Important Disability Studies programs at American academic institutions have been started by polio survivors like Irv Zola in Boston and Carol Gill in Chicago. These programs enlarge and honor the disability paradigm to view people with a wide range of disabilities not as objects but as ingenious producers of knowledge whose common history has generated a wide and rich variety of art, music, literature, and science that happens to be infused with the experience of disability.
As we celebrate the annihilation of the disease called polio today, we recognize that there is much left to be done. Polio survivors still have important needs for knowledgeable health care providers in many fields of medicine who are thoroughly educated about polio’s late effects. With the large generation of aging polio survivors at the forefront, public policy makers need to address many other instrumental needs of polio survivors. These include the new early retirement requirements of adults who will be aging with a lifelong disability, which will also help so many baby boomers who are aging into a disability. We cannot let our social security system collapse. Medicare and Medicaid need to get stronger. Issues of health insurance coverage for personal assistance, health and wellness activities, long-term health care and assistive technologies are important to address. Housing and transportation opportunities need to become more affordable and accessible. These are all public health issues that need to be addressed in public policy arenas and the private sector through organizations like March of Dimes and Rotary International.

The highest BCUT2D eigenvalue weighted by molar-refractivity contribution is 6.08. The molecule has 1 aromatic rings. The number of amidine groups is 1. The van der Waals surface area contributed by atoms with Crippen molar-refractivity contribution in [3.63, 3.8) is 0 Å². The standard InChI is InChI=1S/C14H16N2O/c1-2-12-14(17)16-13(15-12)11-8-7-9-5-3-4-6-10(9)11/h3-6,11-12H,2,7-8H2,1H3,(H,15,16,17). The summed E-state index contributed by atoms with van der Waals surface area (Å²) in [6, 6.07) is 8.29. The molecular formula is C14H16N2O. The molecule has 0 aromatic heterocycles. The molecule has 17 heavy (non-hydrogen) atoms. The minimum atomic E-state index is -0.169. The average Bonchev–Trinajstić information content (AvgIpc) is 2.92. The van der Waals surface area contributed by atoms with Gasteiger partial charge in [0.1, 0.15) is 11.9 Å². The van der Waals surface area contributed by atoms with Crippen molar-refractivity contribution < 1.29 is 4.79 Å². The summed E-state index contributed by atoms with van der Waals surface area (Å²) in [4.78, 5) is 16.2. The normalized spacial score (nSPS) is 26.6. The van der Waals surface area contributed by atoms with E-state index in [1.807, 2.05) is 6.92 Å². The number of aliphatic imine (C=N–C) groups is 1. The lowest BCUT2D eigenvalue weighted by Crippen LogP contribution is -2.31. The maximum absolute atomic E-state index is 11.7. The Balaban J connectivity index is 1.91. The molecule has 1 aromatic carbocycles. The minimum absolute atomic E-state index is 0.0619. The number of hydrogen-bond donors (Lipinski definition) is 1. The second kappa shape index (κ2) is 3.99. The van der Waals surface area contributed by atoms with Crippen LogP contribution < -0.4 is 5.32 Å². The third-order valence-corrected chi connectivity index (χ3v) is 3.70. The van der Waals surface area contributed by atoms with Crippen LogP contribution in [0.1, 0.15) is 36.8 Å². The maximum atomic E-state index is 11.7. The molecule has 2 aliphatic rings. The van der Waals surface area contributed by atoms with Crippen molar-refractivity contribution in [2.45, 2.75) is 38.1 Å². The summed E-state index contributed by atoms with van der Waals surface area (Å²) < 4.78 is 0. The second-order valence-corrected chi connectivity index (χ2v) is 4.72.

Let us celebrate the fact that huge numbers of us who have been living with the effects of polio for over fifty years have quietly figured out how to thrive and make substantial social and political contributions in a non-disabled world. Most of us are not famous, but some of us are, like Itzak Perlman, Alan Alda, and Joni Mitchell. We also recall the luminosity of Franklin D. Roosevelt.
Getting polio is mostly a thing of the past, thank goodness, but we who had polio are alive and have been here all this time! We are with you! Now that our average age is about 65 years, as we look back, we know that we have experienced the issues and challenges of physical disability with a longevity and fullness never before known in the history of mankind. Before it’s too late, we need to share our wisdom about living and loving with a life-long disability with the world. I believe that we as polio survivors have within us, both individually and collectively, a wealth of knowledge and insight that can help others grow and flourish. We still have so much to contribute, which, thanks to the ongoing compassion and concern of all of us…we will do.
Sunny Roller, MA, Presentation at the Salk Celebration, University of Michigan, April 12, 2005
Tagged as: attitudes , disability rights , respect